Presentation on theme: "The Civil War and Post War Period"— Presentation transcript:
1The Civil War and Post War Period 1850-1900 The Rise of RealismThe Civil War and Post War Period
2The Rise of RealismWhat does it mean to be idealistic? What does it mean to be realistic? Consider this: What would the idealistic classroom look like to a teacher? How does that vary from the realistic view of the classroom? Make notes in the chart below to describe both sides of the issue.In the Idealistic Classroom…In the Realistic Classroom…The teacher would have lessons that appealed to EVERY student.Only five or six students really had any interest in the lesson.
3The Rise of RealismAnswer the following questions on your guided notes page to begin our new unit.Why might writers and artists want to depict life accurately, without idealizing or romanticizing their subject?How do you think the Civil War would contribute to the rise of realism?
4What is Realism?Realism is a style of writing, developed in the nineteenth century, that attempts to depict life accurately without idealizing or romanticizing it.
5Romanticism Vs. Realism Emphasizes imagination and emotionsDepicts larger-than-life heroesViews the world idealisticallyFocuses on the exotic, the supernatural and imaginary worldsRealismEmphasizes accuracy and objectivityDepicts common, everyday heroesViews the words scientificallyFocuses on real situations
6What led to the rise of Realism? The Civil WarAdvances in technologyAdvances in science and educationSocial changes, especially for newly freed slaves and women
7The Civil War –It was the largest contributor to the development of realism.(Why would a war cause people to abandon imagination and idealistic lines of thought?)The four year conflict destroyed cities and industries, as well as divided many familiesIt left bitter memories and economic destruction, especially in the South.
8Changes in TechnologyTechnological advancements also contributed to the rise of Realism, especially the invention of photography, telephones and coast-to-coast railways
9PhotographyPhotography allowed people to see real, sometimes dismaying or shocking, images of war and povertyMathew Brady became one of the most famous and celebrated photographers of the time. He took numerous photographs of what was happening on the battlefields during the Civil War and sent them to newspapers to be published. He is credited with creating photojournalism, or the art of telling a story through pictures.
11Telephones and Railroads Telephones and the spread of railroads across the country allowed news to travel faster than ever before.Because people had knowledge of events sooner, they began to take more of an interest in the events and issues that were impacting the countryRailroads also made it easier for people to travel the country and witness events for themselves, as well as experience the country’s diversity of culture and beliefs
13Changes in Science and Education New advancements in psychology, biology and geology contradicted long-held beliefs about the nature of humans, the world and the universe.People no longer accepted most things without scientific proof.Sigmund Freud created the concept of psychological analysis. He was seeking a way to explain why people do what they do, and his ideas influenced realist writers as they tried to explain characters’ actions.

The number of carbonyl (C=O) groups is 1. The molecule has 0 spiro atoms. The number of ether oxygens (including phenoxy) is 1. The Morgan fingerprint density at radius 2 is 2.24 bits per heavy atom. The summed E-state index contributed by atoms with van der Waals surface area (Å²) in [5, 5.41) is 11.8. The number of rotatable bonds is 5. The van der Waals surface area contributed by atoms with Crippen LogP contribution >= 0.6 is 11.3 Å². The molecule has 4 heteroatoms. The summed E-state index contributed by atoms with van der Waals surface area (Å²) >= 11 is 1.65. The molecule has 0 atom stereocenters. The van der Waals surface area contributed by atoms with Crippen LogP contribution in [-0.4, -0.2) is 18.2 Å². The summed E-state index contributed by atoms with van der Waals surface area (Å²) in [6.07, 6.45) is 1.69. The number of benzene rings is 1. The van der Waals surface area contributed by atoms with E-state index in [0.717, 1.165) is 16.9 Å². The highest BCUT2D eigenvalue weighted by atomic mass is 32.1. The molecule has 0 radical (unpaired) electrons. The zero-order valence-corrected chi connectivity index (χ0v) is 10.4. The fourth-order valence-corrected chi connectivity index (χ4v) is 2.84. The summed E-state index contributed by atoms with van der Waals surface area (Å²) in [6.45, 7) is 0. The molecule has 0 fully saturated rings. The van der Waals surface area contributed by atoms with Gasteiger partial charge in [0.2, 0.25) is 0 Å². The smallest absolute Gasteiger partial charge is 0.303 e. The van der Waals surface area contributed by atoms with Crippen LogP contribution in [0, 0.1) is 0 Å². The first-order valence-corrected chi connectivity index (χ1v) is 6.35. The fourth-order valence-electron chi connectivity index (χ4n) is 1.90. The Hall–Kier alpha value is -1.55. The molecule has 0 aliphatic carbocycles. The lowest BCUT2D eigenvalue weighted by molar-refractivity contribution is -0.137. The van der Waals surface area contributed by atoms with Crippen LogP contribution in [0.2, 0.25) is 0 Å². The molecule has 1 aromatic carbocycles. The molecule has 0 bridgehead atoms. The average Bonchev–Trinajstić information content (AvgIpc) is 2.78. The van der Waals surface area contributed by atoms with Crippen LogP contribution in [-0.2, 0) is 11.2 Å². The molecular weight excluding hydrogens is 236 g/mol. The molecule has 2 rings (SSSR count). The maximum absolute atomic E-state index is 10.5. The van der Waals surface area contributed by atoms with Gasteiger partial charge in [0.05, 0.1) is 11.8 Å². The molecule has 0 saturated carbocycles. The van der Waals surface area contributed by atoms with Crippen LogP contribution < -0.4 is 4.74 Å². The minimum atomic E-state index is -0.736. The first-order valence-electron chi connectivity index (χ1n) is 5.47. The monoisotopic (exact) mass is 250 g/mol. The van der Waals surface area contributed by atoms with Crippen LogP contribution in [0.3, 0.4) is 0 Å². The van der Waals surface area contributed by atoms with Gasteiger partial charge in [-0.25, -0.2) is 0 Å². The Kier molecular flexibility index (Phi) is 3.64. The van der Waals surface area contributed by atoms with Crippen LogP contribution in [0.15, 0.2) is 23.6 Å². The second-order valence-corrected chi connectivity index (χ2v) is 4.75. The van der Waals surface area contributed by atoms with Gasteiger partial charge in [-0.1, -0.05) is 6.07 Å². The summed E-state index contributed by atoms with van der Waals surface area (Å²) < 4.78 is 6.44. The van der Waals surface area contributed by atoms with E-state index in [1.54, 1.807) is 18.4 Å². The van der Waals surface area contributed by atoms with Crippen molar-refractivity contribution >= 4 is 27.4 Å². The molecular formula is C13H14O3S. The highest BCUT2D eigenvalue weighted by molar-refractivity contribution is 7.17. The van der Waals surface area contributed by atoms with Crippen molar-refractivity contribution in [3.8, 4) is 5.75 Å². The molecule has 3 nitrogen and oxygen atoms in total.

14Changes in EducationEducation and access to schools were more readily available. More and more women, minorities and the poor were learning to read.The government passed acts that provided for taxpayer funded schools, so the number of schools increased.
15Changes in EducationTextbooks began to be written and published for use in schools and new curriculums were developed.McGuffey’s Readers were one of the most popular textbooks at the time, and used to teach most beginning readers.Newspapers and magazines became more popular and less expensive, which encouraged more to attend school and learn to read.
16The 13th AmendmentThe ratification of the 13th amendment forced many Americans to rethink their way of life. Slavery was outlawed, and many had to decide how they would provide for or interact with the newly freed slaves.Many former slaves moved to the Northern states since their laws and expectations were more welcoming than those in the South.
17Realistic Literature Will… Contain themes that center on contemporary society and on the lives of the middle and lower classesDescribe the details of everyday life, even if they are unpleasant or difficult to think aboutFeature characters that are based on the poor or outcasts of societyAvoid extravagant language in favor of more simpler, everyday diction, and will often imitate regional dialects that help reveal their speech patterns, behaviors and attitudesEmphasize irony
18So who are some of the Realist writers we’ll study? Walt WhitmanFrederick DouglassAbraham LincolnAmbrose BierceStephen CraneMark TwainKate ChopinHow many of these are you already familiar with?
19Branches of Realism: Regionalism Regionalism is literature that emphasizes a specific geographic setting and reproduces the speech, behavior, and attitudes of the people who live in that region. So in other words, the writers wrote like people spoke.How would regionalist writers portray Kentuckians speech today? What examples of slang or what speech pattern is specific to our geographical area?Regionalist writers differed from strict realists by portraying their characters in a somewhat sentimental fashion.Mark Twain is the most well-known regionalist writer.
20Branches of Realism: Naturalism Naturalism is a 19th century literary movement that portrayed life exactly as it wasIt was inspired by new sciences of psychology and sociobiology and the argument that behavior was determined by heredity and the environment and was beyond human controlStephen Crane and Ambrose Bierce were two of the Naturalist writers